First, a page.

Proposal and evaluation of new models for predicting the FRP contribution to shear strength in reinforced concrete beams using gene expression programming

Alacalı S., Akkaya H. C., Şengün K., Arslan G.

NEURAL COMPUTING AND APPLICATIONS, vol.1, no.1, pp.1000-1030, 2024 (SCI-Expanded)

  • Publication Type: Article / Article
  • Volume: 1 Issue: 1
  • Publication Date: 2024
  • Doi Number: 10.1007/s00521-024-09892-8
  • Journal Indexes: Science Citation Index Expanded (SCI-EXPANDED), Scopus, Academic Search Premier, PASCAL, Applied Science & Technology Source, Biotechnology Research Abstracts, Compendex, Computer & Applied Sciences, Index Islamicus, INSPEC, zbMATH
  • Page Numbers: pp.1000-1030
  • Yıldız Technical University Affiliated: Yes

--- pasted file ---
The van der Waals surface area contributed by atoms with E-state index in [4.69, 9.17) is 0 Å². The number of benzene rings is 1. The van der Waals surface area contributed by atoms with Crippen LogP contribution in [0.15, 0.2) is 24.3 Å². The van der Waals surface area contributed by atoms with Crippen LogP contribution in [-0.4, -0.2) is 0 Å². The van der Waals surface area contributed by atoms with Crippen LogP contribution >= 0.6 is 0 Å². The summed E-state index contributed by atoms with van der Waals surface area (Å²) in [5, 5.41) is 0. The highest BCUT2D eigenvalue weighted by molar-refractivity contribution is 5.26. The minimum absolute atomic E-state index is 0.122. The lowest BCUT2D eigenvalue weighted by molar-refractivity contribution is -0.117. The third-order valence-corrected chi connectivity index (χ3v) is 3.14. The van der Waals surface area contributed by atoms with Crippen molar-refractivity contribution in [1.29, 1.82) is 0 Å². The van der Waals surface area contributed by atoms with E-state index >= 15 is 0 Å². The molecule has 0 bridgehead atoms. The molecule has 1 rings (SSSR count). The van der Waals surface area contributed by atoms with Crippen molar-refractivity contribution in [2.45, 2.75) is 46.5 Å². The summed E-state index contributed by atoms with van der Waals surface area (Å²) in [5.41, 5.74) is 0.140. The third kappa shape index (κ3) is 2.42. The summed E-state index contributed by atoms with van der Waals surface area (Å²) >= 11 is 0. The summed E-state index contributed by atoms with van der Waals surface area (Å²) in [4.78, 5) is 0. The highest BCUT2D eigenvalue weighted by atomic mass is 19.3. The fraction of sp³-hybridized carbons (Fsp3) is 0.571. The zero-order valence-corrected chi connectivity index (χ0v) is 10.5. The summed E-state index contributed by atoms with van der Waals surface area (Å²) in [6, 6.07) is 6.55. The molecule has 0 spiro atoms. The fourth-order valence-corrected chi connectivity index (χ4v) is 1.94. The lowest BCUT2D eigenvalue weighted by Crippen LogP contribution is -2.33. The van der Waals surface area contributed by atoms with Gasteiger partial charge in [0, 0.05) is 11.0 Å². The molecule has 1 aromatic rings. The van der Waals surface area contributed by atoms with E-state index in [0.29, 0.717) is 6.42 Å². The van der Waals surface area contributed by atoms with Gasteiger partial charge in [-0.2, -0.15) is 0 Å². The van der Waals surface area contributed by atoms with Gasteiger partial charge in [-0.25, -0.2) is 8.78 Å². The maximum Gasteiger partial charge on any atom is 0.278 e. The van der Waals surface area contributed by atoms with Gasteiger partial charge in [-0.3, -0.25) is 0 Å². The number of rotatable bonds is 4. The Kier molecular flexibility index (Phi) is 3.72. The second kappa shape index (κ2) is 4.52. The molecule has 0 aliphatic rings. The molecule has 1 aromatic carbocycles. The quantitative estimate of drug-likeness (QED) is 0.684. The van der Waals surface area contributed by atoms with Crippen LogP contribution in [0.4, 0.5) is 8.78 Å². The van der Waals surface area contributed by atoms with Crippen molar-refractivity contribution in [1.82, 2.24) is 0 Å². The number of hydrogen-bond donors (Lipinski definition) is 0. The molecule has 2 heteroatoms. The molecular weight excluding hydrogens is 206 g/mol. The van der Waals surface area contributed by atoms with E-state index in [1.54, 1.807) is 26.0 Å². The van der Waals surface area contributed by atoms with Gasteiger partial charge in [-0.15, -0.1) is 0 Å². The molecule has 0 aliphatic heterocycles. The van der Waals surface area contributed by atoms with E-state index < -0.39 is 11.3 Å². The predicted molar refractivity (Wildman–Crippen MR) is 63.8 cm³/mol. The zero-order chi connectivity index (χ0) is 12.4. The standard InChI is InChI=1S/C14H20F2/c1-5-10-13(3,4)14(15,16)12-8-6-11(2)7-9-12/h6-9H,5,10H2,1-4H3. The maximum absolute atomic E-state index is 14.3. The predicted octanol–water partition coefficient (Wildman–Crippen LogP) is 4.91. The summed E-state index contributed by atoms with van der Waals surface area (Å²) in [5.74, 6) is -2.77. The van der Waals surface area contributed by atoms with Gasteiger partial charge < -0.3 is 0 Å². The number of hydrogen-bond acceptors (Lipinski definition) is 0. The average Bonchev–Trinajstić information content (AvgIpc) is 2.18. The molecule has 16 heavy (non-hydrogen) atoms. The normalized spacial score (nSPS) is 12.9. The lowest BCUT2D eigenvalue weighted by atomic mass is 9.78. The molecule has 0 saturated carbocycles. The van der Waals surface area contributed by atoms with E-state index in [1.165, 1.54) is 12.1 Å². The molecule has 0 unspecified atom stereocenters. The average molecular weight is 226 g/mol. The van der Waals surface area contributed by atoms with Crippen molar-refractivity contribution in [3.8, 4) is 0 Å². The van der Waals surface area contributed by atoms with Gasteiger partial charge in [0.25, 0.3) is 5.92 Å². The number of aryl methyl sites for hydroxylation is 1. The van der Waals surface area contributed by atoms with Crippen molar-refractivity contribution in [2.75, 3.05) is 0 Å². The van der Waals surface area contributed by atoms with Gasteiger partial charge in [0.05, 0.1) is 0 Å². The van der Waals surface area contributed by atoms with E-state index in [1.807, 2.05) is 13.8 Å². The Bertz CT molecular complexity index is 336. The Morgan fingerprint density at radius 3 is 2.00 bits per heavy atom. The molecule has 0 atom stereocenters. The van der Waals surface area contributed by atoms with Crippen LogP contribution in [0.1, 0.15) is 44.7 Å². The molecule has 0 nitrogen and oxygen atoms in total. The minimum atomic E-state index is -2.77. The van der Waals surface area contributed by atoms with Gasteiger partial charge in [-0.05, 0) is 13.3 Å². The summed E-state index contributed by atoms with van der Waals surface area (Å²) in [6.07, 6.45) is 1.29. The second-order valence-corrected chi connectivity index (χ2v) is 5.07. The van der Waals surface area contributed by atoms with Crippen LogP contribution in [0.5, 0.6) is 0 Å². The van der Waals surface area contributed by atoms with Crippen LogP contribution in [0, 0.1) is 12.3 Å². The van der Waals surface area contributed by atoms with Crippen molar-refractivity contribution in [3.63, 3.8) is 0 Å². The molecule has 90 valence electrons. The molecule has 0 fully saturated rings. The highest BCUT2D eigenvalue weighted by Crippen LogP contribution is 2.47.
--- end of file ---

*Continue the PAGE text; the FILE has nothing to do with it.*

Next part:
Fiber-reinforced polymers (FRP) have been widely used in shear strengthening applications of reinforced concrete (RC) beams. The accurate prediction of the FRP contribution to the shear strength of beams is essential for reliable design. Gene expression programming (GEP) has been widely utilized because it reliably expresses complex relationships between experimental variables. In this study, three new GEP models are proposed for three different strengthening configurations of FRP such as fully-wrapping, U wrapping, and side-bonding to predict the FRP contribution to shear strength. These models are developed using the most comprehensive database containing a total of 811 strengthened beams (350 fully-wrapped, 328 U-wrapped, and 133 side-bonded. Many variables have been considered in the proposed GEP models, including those that have been experimentally effective but are often neglected in existing literature equations, such as the shear span-to-effective depth ratio (a/d)" role="presentation" >(𝑎/𝑑) and the stirrup ratio (ρw" role="presentation" >𝜌𝑤). Additionally, the reliability of existing equations in the literature and the proposed GEP models for predicting the FRP contribution to shear strength was statistically evaluated. As a result of this evaluation, the proposed GEP models for each strengthening configuration of FRP yielded the most accurate statistical results, with the lowest coefficient of variation (COV), and the highest coefficient of correlation (R).